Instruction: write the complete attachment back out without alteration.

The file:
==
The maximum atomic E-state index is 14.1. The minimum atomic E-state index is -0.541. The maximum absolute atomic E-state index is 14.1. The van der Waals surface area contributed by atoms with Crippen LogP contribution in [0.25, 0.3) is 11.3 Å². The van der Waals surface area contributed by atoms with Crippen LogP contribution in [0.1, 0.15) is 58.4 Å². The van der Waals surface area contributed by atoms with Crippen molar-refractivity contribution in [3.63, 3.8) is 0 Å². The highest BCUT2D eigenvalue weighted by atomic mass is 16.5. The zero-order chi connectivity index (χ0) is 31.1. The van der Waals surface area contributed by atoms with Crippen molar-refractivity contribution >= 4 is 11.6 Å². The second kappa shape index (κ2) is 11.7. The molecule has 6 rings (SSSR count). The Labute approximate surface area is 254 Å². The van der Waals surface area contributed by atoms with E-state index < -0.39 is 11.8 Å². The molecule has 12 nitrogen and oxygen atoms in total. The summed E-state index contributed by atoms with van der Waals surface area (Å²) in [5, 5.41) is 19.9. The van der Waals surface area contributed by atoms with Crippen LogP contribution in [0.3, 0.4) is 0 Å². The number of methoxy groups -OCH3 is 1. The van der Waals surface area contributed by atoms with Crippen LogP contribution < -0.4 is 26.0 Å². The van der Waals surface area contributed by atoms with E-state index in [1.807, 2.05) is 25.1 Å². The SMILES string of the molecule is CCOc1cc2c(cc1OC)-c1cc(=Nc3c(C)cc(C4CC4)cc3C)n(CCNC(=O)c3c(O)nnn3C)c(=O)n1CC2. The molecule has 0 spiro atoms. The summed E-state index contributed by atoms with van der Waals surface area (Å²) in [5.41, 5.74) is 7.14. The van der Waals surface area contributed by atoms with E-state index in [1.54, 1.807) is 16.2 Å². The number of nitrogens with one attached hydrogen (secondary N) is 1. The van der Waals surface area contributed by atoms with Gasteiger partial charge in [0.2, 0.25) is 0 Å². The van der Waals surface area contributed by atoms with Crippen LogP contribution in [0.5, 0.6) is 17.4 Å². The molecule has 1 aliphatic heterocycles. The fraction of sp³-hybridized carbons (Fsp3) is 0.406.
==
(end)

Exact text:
The maximum atomic E-state index is 14.1. The minimum atomic E-state index is -0.541. The maximum absolute atomic E-state index is 14.1. The van der Waals surface area contributed by atoms with Crippen LogP contribution in [0.25, 0.3) is 11.3 Å². The van der Waals surface area contributed by atoms with Crippen LogP contribution in [0.1, 0.15) is 58.4 Å². The van der Waals surface area contributed by atoms with Crippen molar-refractivity contribution in [3.63, 3.8) is 0 Å². The highest BCUT2D eigenvalue weighted by atomic mass is 16.5. The zero-order chi connectivity index (χ0) is 31.1. The van der Waals surface area contributed by atoms with Crippen molar-refractivity contribution >= 4 is 11.6 Å². The second kappa shape index (κ2) is 11.7. The molecule has 6 rings (SSSR count). The Labute approximate surface area is 254 Å². The van der Waals surface area contributed by atoms with E-state index < -0.39 is 11.8 Å². The molecule has 12 nitrogen and oxygen atoms in total. The summed E-state index contributed by atoms with van der Waals surface area (Å²) in [5, 5.41) is 19.9. The van der Waals surface area contributed by atoms with Crippen LogP contribution in [0.3, 0.4) is 0 Å². The number of methoxy groups -OCH3 is 1. The van der Waals surface area contributed by atoms with Crippen LogP contribution < -0.4 is 26.0 Å². The van der Waals surface area contributed by atoms with E-state index in [1.807, 2.05) is 25.1 Å². The SMILES string of the molecule is CCOc1cc2c(cc1OC)-c1cc(=Nc3c(C)cc(C4CC4)cc3C)n(CCNC(=O)c3c(O)nnn3C)c(=O)n1CC2. The molecule has 0 spiro atoms. The summed E-state index contributed by atoms with van der Waals surface area (Å²) in [5.41, 5.74) is 7.14. The van der Waals surface area contributed by atoms with E-state index in [1.54, 1.807) is 16.2 Å². The number of nitrogens with one attached hydrogen (secondary N) is 1. The van der Waals surface area contributed by atoms with Gasteiger partial charge in [0.2, 0.25) is 0 Å². The van der Waals surface area contributed by atoms with Crippen LogP contribution in [0.5, 0.6) is 17.4 Å². The molecule has 1 aliphatic heterocycles. The fraction of sp³-hybridized carbons (Fsp3) is 0.406.